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Meet Tendring's new District Commander, Chief Inspector Lily Benbow

Meet Tendring's new District Commander, Chief Inspector Lily Benbow
We are thrilled to introduce you all to Chief Inspector Lily Benbow, the new District Commander for Tendring.

Lily started in post last Monday, 5 August, and acknowledged it was a difficult week to join the team after three teenagers got into trouble off of Clacton Pier last Thursday. Two of the teenagers, 14-year-old Malika and 18-year-old Haider Shamas sadly died following the incident.

“But it was really inspiring to see the way our officers, the first responders, and the community pulled together” she adds “in unbelievably tragic circumstances, that’s when we grow stronger as a community.”

With 28 years of service in the Metropolitan Police behind her, Lily is no stranger to dealing with difficult incidents, including the 7/7 bombings.

The daughter of a dairy farmer from Tipperary, Lily moved to London on her own to study hospitality at age 20.
But life took her on a different path and, on 27 October 1991, she became a constable with the Met, covering Harrow Road. Settled in the heart of the carnival route, Lily estimates she’s policed around 15 years’ worth of the Notting Hill Carnival.

Lily then, memorably, joined the Territorial Support Unit and oversaw the policing of central London, being first on scene to many instances of dealing with violent prisoners, policing at football matches across the city and the Euro 96 football riots. 

During the late 1990s she also gained a BSc in Policing from the University of Portsmouth. 

In the aftermath of the tube bombings on 7 July 2005, Lily was appointed a family liaison officer to five victims’ families. She regards this as the most difficult, but ultimately the most rewarding time of her career to date, and revealed she still gets Christmas cards from some of the families.

Lily policed a number of other areas in London, like Brent, Islington and Camden, as well as spending time with the force’s Department of Professional Standards, where she was instrumental in setting up the internal Discrimination and Diversity Investigations Unit in 2016. Her last role before transferring to Essex was as a DCI for safeguarding partnerships, something she is incredibly passionate about.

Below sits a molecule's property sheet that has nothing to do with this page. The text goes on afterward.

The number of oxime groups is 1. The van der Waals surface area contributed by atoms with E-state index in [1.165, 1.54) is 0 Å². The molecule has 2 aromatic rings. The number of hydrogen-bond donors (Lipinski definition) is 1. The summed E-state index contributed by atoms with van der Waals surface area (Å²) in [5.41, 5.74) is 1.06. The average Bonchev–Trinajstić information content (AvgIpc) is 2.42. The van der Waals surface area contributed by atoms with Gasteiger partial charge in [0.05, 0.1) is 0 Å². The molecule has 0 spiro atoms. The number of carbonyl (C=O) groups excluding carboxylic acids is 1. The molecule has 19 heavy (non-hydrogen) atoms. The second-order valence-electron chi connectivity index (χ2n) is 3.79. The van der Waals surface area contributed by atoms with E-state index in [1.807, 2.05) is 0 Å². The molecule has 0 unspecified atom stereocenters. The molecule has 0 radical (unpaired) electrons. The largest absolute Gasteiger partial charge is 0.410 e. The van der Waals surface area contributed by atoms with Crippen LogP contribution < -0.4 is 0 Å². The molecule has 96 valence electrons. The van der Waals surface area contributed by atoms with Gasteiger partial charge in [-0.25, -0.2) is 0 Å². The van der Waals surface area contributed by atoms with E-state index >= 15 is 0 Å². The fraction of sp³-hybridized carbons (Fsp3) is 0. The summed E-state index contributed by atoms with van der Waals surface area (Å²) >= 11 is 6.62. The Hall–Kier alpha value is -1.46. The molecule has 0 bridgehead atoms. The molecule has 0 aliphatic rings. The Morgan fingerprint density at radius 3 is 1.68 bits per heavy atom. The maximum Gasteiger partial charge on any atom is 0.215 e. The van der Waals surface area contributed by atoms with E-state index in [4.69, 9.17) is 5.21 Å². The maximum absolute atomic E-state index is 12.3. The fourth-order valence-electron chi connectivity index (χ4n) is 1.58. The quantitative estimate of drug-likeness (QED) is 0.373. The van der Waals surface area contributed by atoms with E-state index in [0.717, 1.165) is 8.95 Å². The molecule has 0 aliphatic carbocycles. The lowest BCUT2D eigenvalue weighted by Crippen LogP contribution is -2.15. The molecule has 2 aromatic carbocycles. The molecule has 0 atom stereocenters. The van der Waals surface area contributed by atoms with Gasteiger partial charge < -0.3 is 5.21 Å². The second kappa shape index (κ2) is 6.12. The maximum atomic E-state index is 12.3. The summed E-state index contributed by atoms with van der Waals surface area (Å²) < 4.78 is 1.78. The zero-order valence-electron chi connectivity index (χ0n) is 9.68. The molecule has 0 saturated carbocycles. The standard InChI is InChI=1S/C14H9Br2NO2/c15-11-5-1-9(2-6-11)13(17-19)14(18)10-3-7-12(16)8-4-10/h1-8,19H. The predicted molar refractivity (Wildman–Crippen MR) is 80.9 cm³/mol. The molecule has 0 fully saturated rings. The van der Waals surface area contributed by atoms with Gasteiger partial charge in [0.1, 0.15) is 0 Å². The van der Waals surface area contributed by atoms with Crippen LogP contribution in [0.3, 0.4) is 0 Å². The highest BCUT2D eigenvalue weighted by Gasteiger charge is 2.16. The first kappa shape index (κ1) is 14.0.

“Policing doesn’t work in a vacuum. We need to be really open with our partners – local authorities, the NHS, the fire service, charities and community-led groups – about what the big picture of vulnerability looks like and how we must all work together to reduce it.

“The more we can put in place to reduce risks of reoffending, and the more support we can see offered for people who are either on the periphery of crime or are stuck in the middle of it, the more successful we’ll be in reducing crime across Tendring. I know there’s some excellent work happening already, and I’m very excited to get working as one community-based team and see what else we can do.”

She’s not afraid of being a leader, and teaching others across the force or, as she puts it, “looking after [her] people”, is one of her top priorities in her new role as District Commander.

Speaking about the opportunity to lead policing in the Tendring district, she said: “Tendring is a complex district with a lot of different needs, and I’m here to find out how we can make it a safe and enjoyable place to live and work.

“You have so many different communities here and, in a way, I feel like I was meant to be here. I’m a farmer’s daughter, so I understand the rural crime aspect and how close-knit village communities can come together; I’ve done the tough inner-city policing, and know how big, complex crimes can manifest; and, at heart, I’m a sailor and spend as much time as I can on the open water, so to be surrounded by coastline and the specific issues that coastal towns can face is a new challenge.”

Even though the Red Arrows aren’t at Clacton Air Show this year, the new Chief Inspector has a proud memento in her office.  

“It’s funny how things work out” she acknowledges. A signed picture of the Red Arrows, which she’s had since the 1990s, now has a place where it truly belongs.

Lily is married and has a son who is at university. She’s a keen sailor and makes an annual sailing trip to Holland or France, depending on weather and wind.

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